To give an idea, it took much longer to develop the web environment to create the training set: tweets had to be loaded from twitter servers according to certain user-defined queries, then stored, anonymized, rendered, etc. Of the whole IT project, the real AI design was actually the fastest.

This is not to say that AI design is fast and easy. It means that average-quality that focuses exclusively on precision can be attained quickly. Good quality that takes bias into consideration requires much more time and expertise. And this is why the down and dirty (what we did) should never be allowed in anything that matters.

So what about bias?


We wanted to experiment with bias. The only sensitive information we could get from a tweet is gender, based on the user name. So we "pre-processed" the tweets:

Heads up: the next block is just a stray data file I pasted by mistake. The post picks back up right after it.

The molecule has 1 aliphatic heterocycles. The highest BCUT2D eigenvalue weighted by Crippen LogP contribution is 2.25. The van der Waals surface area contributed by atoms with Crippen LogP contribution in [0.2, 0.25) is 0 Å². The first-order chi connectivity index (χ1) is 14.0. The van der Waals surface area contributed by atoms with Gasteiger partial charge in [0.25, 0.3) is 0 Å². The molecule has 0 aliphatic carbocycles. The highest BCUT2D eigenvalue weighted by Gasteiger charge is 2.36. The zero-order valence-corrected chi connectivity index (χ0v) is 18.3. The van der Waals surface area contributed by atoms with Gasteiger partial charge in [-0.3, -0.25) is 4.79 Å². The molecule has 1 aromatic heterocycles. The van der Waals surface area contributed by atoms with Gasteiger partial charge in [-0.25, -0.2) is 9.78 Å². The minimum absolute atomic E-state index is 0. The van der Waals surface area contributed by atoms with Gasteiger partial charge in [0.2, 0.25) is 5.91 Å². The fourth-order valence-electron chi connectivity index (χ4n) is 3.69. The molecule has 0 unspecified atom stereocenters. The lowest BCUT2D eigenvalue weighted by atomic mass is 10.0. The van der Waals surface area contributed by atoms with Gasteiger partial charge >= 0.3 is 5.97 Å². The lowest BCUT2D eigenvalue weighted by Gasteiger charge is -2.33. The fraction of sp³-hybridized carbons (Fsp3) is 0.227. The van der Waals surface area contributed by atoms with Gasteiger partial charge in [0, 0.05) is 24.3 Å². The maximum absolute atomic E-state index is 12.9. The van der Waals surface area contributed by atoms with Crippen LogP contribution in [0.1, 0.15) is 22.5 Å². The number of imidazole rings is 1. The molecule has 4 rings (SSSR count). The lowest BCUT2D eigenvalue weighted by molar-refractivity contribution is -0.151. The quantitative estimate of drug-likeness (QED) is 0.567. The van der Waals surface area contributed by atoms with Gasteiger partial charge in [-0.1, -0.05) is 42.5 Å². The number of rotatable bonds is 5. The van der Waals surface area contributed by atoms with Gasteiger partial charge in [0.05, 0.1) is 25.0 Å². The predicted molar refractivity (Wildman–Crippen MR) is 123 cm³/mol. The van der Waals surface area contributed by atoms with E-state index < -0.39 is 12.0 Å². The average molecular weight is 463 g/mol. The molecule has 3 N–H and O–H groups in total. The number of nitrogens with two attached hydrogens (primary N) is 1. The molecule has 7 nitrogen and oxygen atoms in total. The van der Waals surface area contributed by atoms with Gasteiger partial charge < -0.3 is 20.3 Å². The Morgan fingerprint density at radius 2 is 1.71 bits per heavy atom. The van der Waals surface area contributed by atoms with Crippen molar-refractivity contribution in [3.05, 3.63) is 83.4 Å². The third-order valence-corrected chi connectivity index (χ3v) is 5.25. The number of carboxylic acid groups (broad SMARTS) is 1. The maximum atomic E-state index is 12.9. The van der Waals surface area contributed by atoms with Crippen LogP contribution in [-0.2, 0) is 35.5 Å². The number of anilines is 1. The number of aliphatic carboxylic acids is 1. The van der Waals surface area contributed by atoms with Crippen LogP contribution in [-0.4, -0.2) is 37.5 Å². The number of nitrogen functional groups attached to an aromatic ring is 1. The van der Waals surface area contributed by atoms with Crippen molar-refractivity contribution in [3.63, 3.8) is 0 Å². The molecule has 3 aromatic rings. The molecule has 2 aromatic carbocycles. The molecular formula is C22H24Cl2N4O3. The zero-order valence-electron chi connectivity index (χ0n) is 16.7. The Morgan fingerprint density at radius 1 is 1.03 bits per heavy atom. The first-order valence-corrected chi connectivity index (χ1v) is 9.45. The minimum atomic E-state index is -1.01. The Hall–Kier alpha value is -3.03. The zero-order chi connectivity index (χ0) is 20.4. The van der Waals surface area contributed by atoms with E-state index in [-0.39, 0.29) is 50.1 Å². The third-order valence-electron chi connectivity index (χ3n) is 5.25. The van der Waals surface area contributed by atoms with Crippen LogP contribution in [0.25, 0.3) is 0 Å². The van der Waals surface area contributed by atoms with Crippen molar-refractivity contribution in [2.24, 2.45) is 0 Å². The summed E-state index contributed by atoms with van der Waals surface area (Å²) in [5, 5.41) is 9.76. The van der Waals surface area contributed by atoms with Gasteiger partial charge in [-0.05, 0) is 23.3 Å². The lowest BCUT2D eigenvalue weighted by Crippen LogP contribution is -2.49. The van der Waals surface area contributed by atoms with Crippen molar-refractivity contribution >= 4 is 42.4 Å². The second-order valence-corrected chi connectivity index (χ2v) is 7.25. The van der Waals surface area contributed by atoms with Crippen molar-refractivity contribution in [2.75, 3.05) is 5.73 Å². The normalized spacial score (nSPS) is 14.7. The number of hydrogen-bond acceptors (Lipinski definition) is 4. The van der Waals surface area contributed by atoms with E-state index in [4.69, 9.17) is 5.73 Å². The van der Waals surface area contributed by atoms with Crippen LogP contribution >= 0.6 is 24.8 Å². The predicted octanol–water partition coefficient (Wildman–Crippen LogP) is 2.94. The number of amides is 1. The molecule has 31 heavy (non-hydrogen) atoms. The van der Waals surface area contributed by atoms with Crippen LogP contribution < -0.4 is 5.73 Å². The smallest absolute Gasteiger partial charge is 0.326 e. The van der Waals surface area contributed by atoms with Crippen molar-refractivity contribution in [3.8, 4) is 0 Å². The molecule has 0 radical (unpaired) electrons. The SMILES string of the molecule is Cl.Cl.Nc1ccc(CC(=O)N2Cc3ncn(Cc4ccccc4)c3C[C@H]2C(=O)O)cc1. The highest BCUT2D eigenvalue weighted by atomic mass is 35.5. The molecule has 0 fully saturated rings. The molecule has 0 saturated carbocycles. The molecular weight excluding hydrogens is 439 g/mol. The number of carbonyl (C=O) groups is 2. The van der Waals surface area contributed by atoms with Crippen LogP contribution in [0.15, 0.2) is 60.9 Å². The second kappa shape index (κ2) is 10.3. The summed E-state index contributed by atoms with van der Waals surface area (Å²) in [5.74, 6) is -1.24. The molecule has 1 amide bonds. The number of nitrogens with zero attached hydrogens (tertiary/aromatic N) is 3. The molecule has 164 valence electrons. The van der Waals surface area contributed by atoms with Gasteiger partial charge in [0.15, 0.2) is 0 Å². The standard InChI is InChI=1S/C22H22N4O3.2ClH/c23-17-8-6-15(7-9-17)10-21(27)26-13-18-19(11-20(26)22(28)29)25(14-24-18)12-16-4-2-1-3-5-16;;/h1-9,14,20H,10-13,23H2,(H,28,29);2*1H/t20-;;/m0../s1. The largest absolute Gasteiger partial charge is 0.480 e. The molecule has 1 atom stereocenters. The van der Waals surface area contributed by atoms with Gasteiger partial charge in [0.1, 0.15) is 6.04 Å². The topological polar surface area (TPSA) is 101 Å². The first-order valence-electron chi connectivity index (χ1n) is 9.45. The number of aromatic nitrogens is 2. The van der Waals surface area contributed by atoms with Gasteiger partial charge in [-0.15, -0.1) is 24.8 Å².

• we found a library of 172,174 first names with gender
  • we only retrieved tweets that had a user name with a first name that falls into only one gender category. For instance, no tweets from Jean, because it is masculine in French and feminine in English.
  • the tweets rendering (how it was displayed on screen for the trainer to choose to reply or not) was altered to remove the name and the user's picture. As a result, tweets were chosen by the trainer without any indication of gender, while the system had a pretty good indication of the sender's gender.

What we found out was that, on average, replies were made to 52% of the tweets sent by men and to 61% of the tweets sent by women. So there was a slight statistical bias towards women.